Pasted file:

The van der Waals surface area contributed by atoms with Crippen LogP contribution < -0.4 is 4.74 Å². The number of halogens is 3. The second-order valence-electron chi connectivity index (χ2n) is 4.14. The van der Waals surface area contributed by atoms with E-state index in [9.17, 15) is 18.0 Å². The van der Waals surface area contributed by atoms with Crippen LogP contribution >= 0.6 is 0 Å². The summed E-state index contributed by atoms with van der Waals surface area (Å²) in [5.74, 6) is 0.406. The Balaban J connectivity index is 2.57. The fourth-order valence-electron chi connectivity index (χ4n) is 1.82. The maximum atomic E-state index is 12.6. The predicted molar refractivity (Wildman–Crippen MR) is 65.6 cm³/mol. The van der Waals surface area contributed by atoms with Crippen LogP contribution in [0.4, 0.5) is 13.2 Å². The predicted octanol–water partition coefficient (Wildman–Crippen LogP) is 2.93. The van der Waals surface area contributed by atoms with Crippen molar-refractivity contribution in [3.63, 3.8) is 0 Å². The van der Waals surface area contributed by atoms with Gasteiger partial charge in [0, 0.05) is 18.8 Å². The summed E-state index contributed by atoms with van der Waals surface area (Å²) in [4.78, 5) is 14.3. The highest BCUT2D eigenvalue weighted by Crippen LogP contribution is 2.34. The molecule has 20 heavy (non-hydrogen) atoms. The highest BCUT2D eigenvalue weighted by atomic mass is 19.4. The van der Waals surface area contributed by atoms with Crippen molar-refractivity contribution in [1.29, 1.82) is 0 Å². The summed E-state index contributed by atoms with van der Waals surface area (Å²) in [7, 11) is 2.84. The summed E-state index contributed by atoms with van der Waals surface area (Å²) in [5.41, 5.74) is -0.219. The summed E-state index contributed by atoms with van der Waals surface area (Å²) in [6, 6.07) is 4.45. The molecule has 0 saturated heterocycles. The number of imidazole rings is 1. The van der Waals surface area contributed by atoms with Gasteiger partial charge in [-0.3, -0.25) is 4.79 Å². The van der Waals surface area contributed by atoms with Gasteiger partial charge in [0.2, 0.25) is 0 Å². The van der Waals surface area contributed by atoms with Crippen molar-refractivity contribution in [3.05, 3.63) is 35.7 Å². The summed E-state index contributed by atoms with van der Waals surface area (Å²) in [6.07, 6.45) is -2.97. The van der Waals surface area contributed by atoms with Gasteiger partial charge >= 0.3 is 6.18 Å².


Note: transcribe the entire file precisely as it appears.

The van der Waals surface area contributed by atoms with Crippen LogP contribution < -0.4 is 4.74 Å². The number of halogens is 3. The second-order valence-electron chi connectivity index (χ2n) is 4.14. The van der Waals surface area contributed by atoms with E-state index in [9.17, 15) is 18.0 Å². The van der Waals surface area contributed by atoms with Crippen LogP contribution >= 0.6 is 0 Å². The summed E-state index contributed by atoms with van der Waals surface area (Å²) in [5.74, 6) is 0.406. The Balaban J connectivity index is 2.57. The fourth-order valence-electron chi connectivity index (χ4n) is 1.82. The maximum atomic E-state index is 12.6. The predicted molar refractivity (Wildman–Crippen MR) is 65.6 cm³/mol. The van der Waals surface area contributed by atoms with Crippen LogP contribution in [0.4, 0.5) is 13.2 Å². The predicted octanol–water partition coefficient (Wildman–Crippen LogP) is 2.93. The van der Waals surface area contributed by atoms with Crippen molar-refractivity contribution in [3.63, 3.8) is 0 Å². The van der Waals surface area contributed by atoms with Gasteiger partial charge in [0, 0.05) is 18.8 Å². The summed E-state index contributed by atoms with van der Waals surface area (Å²) in [4.78, 5) is 14.3. The highest BCUT2D eigenvalue weighted by Crippen LogP contribution is 2.34. The molecule has 20 heavy (non-hydrogen) atoms. The highest BCUT2D eigenvalue weighted by atomic mass is 19.4. The van der Waals surface area contributed by atoms with Crippen molar-refractivity contribution in [1.29, 1.82) is 0 Å². The summed E-state index contributed by atoms with van der Waals surface area (Å²) in [7, 11) is 2.84. The summed E-state index contributed by atoms with van der Waals surface area (Å²) in [5.41, 5.74) is -0.219. The summed E-state index contributed by atoms with van der Waals surface area (Å²) in [6, 6.07) is 4.45. The molecule has 0 saturated heterocycles. The number of imidazole rings is 1. The van der Waals surface area contributed by atoms with Gasteiger partial charge in [-0.3, -0.25) is 4.79 Å². The van der Waals surface area contributed by atoms with Gasteiger partial charge in [0.2, 0.25) is 0 Å². The van der Waals surface area contributed by atoms with Crippen molar-refractivity contribution in [3.05, 3.63) is 35.7 Å². The summed E-state index contributed by atoms with van der Waals surface area (Å²) in [6.07, 6.45) is -2.97. The van der Waals surface area contributed by atoms with Gasteiger partial charge >= 0.3 is 6.18 Å².